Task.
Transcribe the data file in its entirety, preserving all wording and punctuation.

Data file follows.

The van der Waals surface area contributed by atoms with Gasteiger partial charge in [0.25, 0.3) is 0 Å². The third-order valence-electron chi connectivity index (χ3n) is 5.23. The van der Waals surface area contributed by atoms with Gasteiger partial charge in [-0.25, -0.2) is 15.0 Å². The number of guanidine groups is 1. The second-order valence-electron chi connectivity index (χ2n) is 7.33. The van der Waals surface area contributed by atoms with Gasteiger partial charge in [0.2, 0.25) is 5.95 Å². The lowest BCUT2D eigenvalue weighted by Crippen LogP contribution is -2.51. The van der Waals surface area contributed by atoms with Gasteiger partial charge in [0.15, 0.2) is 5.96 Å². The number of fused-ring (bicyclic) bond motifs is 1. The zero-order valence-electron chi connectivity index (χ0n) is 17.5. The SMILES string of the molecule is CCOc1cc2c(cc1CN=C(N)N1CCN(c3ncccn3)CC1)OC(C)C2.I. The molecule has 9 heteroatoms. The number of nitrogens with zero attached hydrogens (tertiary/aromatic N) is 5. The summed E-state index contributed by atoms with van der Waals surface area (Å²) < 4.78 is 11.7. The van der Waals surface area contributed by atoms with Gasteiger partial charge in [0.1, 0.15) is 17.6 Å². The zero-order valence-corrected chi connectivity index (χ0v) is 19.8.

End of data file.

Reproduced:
The van der Waals surface area contributed by atoms with Gasteiger partial charge in [0.25, 0.3) is 0 Å². The third-order valence-electron chi connectivity index (χ3n) is 5.23. The van der Waals surface area contributed by atoms with Gasteiger partial charge in [-0.25, -0.2) is 15.0 Å². The number of guanidine groups is 1. The second-order valence-electron chi connectivity index (χ2n) is 7.33. The van der Waals surface area contributed by atoms with Gasteiger partial charge in [0.2, 0.25) is 5.95 Å². The lowest BCUT2D eigenvalue weighted by Crippen LogP contribution is -2.51. The van der Waals surface area contributed by atoms with Gasteiger partial charge in [0.15, 0.2) is 5.96 Å². The number of fused-ring (bicyclic) bond motifs is 1. The zero-order valence-electron chi connectivity index (χ0n) is 17.5. The SMILES string of the molecule is CCOc1cc2c(cc1CN=C(N)N1CCN(c3ncccn3)CC1)OC(C)C2.I. The molecule has 9 heteroatoms. The number of nitrogens with zero attached hydrogens (tertiary/aromatic N) is 5. The summed E-state index contributed by atoms with van der Waals surface area (Å²) < 4.78 is 11.7. The van der Waals surface area contributed by atoms with Gasteiger partial charge in [0.1, 0.15) is 17.6 Å². The zero-order valence-corrected chi connectivity index (χ0v) is 19.8.